I am particularly taken with reporting export link to PowerBI, and live updates can be seen to learner performance through this integration… if you really want to that is. Nonetheless, this is increasingly how learning will be reported, so it is good to see.
Putting together the learning programme is the role of the Curriculum Manager. There is a super level of tagging available (courses and resources can be pulled in from Moodle or Vimeo for example) and Open eLMS has its own API to allow much of this curation to happen.
LTI is supported in case you wondered. Naturally, you can add courses developed in Creator (no longer called Jackdaw). It is still (actually more so) very capable of allowing very visual learning to be created quickly and easily. Since the authoring system and LMS are integrated, neat features like user feedback can be incorporated into your elearning, all within the same system.
This learning assemblage process (my term!) is very good in how it pulls things together and really delivers on the mission to support learners building up knowledge, skills and behaviours.
Ease of Management
The manager or management is central to much of the thinking around Open eLMS and really does give him or her the ability to manage learning in their area of responsibility with lots and lots of workflows, email features (very powerful, but effectively templated – no messy HTML here), permissions and reporting that are truly intuitive to use. Yet another great example of user centric design, making data work for the manager not the other way around.
Organisationally, Open eLMS is smart. The options of how your organisation’s structure can be modelled at system set-up, thereby allowing the LMS to accurately reflect location or occupation. This is so well done, it is close to being my favourite feature. Too many LMS make this such hard work. Open eLMS presents the choices needed and gets it organised.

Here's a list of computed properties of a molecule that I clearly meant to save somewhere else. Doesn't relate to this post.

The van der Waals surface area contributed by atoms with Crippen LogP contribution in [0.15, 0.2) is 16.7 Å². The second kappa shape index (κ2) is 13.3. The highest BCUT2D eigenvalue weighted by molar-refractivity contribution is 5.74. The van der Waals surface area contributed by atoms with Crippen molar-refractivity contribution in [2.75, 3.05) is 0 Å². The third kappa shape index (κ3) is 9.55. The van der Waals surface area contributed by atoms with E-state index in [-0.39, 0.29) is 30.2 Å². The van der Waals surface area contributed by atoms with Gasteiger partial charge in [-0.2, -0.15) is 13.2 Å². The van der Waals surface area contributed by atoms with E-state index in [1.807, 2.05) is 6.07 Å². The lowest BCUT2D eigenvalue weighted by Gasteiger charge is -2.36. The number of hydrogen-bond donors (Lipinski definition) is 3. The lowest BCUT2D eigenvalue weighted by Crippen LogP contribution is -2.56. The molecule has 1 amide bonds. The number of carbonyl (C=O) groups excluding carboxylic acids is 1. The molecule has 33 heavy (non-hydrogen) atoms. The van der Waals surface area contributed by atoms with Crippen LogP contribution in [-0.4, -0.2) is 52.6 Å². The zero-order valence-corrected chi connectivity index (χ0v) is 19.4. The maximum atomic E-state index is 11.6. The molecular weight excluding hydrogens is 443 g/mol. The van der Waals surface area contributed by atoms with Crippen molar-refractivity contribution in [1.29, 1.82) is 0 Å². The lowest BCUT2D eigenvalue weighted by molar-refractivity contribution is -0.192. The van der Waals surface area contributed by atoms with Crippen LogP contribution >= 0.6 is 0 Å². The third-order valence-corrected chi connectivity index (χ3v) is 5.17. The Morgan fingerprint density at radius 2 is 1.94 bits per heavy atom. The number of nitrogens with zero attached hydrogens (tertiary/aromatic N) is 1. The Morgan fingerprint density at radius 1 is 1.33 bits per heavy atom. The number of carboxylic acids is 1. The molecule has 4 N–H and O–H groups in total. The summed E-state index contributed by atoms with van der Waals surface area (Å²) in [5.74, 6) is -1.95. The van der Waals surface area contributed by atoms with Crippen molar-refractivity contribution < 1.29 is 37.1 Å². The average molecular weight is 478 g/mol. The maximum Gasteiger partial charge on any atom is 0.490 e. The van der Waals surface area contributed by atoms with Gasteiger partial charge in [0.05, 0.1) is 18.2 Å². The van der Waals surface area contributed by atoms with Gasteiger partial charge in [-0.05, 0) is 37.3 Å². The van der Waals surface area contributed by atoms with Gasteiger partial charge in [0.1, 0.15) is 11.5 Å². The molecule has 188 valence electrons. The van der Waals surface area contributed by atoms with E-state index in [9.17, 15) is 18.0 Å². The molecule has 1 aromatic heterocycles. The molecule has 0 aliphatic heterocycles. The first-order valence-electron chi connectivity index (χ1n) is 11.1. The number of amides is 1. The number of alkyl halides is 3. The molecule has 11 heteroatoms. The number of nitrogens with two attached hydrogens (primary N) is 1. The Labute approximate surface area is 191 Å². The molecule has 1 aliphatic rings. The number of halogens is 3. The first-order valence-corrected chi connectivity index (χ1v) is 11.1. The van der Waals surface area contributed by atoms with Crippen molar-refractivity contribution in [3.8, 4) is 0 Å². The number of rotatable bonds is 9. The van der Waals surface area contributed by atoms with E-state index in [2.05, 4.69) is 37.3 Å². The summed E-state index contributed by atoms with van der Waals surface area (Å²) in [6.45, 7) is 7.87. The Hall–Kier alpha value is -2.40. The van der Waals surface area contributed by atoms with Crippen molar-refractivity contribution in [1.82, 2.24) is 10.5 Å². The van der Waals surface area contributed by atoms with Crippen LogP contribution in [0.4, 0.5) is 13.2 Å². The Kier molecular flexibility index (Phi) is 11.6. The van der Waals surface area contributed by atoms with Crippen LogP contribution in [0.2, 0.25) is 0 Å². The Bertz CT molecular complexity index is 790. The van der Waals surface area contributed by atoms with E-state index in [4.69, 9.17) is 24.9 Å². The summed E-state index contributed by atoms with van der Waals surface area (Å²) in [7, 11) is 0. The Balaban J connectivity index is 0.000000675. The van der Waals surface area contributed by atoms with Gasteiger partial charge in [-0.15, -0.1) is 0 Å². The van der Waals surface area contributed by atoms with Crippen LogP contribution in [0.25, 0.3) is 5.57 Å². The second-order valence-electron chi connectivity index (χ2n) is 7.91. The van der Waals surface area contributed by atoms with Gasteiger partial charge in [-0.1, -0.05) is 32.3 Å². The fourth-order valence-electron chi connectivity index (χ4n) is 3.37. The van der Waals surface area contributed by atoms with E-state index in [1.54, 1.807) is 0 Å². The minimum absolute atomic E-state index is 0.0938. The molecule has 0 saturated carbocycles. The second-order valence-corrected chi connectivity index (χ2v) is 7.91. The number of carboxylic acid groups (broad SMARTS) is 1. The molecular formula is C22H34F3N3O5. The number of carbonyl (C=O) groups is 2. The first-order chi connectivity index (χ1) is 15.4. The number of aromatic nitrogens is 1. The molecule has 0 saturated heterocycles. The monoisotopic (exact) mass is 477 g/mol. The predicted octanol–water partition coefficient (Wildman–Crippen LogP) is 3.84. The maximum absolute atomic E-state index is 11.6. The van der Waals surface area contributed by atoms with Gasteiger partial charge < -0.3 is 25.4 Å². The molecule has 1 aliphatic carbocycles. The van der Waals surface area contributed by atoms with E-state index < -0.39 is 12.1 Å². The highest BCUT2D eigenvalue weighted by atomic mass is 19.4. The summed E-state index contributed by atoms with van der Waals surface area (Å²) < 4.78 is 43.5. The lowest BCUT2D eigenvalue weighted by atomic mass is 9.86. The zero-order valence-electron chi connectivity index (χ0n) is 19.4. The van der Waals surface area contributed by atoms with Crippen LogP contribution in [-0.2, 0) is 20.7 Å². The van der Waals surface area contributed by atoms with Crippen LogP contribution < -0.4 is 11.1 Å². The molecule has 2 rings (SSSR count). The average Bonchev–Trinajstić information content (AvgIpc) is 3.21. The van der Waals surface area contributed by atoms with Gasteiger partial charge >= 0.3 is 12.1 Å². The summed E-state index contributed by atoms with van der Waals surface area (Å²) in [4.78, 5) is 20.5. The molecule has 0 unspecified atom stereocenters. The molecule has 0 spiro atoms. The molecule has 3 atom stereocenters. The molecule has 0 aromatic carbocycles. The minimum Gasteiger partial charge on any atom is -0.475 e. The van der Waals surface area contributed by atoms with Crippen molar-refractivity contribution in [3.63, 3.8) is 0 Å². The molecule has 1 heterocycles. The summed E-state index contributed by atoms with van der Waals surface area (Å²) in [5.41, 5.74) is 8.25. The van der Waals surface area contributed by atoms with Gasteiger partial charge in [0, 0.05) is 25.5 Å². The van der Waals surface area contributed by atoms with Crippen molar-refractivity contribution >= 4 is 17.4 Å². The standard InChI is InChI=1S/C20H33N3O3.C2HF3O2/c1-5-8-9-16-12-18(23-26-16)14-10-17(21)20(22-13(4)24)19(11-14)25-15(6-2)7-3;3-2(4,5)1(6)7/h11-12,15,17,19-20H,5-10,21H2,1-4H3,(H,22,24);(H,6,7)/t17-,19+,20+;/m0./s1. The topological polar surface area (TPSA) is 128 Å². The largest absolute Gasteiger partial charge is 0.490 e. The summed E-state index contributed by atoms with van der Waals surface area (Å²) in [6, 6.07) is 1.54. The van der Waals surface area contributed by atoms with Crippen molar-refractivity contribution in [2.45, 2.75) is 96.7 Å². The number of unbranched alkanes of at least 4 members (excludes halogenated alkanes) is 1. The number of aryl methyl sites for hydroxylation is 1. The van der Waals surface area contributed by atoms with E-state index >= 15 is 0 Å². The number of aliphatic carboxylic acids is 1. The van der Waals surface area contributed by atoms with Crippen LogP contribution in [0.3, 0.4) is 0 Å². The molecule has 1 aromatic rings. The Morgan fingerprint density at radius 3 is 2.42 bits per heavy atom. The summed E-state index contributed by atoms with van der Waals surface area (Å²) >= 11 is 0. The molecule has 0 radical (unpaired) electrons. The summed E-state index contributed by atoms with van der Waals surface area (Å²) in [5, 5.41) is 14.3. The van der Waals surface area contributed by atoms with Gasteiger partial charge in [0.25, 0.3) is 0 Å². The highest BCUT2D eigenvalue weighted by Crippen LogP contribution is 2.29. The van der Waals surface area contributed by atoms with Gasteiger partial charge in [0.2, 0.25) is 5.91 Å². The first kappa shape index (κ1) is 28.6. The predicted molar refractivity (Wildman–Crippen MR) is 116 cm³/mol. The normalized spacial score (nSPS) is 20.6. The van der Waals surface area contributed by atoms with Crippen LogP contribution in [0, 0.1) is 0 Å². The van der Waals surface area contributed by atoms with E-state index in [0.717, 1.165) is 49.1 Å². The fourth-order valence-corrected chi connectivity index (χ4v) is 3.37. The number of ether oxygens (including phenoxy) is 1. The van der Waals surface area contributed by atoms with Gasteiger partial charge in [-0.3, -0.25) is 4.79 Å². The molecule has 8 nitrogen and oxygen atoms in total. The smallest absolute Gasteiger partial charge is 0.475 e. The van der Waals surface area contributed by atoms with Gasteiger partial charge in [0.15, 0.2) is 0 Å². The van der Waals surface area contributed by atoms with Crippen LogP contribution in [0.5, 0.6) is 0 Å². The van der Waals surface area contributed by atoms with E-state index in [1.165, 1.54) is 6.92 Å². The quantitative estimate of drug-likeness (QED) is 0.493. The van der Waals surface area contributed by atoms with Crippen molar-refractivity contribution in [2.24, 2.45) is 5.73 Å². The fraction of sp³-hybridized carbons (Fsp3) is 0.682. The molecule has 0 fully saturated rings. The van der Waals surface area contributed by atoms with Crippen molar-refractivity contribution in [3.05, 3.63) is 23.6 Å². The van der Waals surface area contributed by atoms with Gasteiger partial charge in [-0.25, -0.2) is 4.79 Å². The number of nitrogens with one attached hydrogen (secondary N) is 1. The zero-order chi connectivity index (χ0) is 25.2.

The same can be said about organisational roles and permissions.
Reporting is very powerful for managers and trainers, with a large library of standard reports to use, as well as the option to create custom reports.
Multi-tenancy for training businesses or extended enterprises can be provided.
Who is using this platform and what does it cost?
Well, Open eLMS has some serious fans in the corporate market, as it integrates with SalesForce and some of the very largest talent management platforms out there. Several household-name brands use the LMS, and they have clients in pretty much every sector. Users include the likes of Bauer Media, Coventry University, Civic Nuclear Constabulary and Oetker.
As for price, let’s say you get a lot of features, lots of excellent design, and consequently a lot of engagement from learners and managers (usually the really tough group to crack) for the price of a simple SaaS solution with half the feature sets and nowhere near the design excellence.
How to sum up Open eLMS is quite a challenge. Led by user-centred design, without doubt, and that really sets this LMS apart.
A real focus on management involvement in learning, which I find very refreshing and tells me that Open eLMS is very on trend as more and more organisations seek to go beyond course completions and simple scores.
Open eLMS, in short, is really for the modern organisation that is into investing in its workforce, and as I see it, using the Open eLMS LMS is a very good way of getting great results from that investment.